Queen musical We Will Rock You predicted Simon Cowell’s domination of the UK singles chart according to original band members Brian May and Roger Taylor. But with rock music dead, could it be due a comeback?
Now in its ninth year, the show sees a group of young kids struggling to express their individuality after the creativity of rock and roll has been eclipsed by generic commercial music.
“It’s sort of predicting Simon Cowell in a way,” said drummer Roger.
He isn’t entirely wrong. Last year only three tracks of the top 100 best-selling singles in the UK were rock songs, a far cry from Queen’s glam rock heyday.
In the show, the Killer Queen has banned all instruments, and consequently the Ga Ga Kids no nothing of rock and are forced to listen to mainstream commercial songs.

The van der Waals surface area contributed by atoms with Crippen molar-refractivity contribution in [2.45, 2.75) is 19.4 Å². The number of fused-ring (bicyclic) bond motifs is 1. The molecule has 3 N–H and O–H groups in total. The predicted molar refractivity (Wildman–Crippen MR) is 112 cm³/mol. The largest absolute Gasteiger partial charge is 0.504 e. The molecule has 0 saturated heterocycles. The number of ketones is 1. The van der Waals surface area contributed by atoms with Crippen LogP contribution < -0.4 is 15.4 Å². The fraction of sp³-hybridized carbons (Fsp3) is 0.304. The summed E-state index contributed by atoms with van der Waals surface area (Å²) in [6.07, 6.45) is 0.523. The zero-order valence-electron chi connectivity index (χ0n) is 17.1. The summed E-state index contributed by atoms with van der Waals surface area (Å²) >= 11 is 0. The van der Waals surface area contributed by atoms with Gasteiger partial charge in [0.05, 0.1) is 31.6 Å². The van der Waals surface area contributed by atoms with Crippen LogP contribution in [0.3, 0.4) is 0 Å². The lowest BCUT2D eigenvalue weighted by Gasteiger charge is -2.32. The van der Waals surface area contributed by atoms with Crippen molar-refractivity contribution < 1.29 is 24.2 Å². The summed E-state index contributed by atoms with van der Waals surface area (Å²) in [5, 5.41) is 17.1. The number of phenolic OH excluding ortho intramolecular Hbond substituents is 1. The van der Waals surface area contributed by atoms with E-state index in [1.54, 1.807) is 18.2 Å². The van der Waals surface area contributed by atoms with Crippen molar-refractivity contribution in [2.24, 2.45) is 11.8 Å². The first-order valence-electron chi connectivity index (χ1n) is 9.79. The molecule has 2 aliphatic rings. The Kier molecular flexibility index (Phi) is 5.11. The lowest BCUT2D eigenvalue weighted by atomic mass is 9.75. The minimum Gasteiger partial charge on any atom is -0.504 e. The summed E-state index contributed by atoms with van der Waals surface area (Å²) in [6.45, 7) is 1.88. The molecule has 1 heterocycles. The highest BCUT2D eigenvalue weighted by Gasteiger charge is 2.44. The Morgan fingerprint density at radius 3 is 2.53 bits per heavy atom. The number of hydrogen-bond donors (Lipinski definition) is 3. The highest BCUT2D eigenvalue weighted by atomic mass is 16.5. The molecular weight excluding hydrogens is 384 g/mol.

Guitarist Brian added: “Basically rock and roll has been eclipsed by marketing and money and whatever.
“It’s the story of these kids' search to express themselves, to be individuals and to make rock and roll. That’s why it’s uplifting I suppose. It ends up happily.”
It may be a long time before these bohemian kids of the future actually bring rock back, but it’s clearly not completely dead. After nine years and alternative productions of the show in Europe, Africa, the US and Australia, the popularity of Queen’s hits remain undiminished.
The band is about to hit their 40th anniversary and a special exhibition, Stormtroopers in Stilettos, is to open in London in February to celebrate.
We Will Rock You runs at the King’s Theatre in Glasgow until February 19, before touring to His Majesty’s Theatre in Aberdeen from June 7–July 2, then the Edinburgh Playhouse from November 19 2011–7 January 2012.
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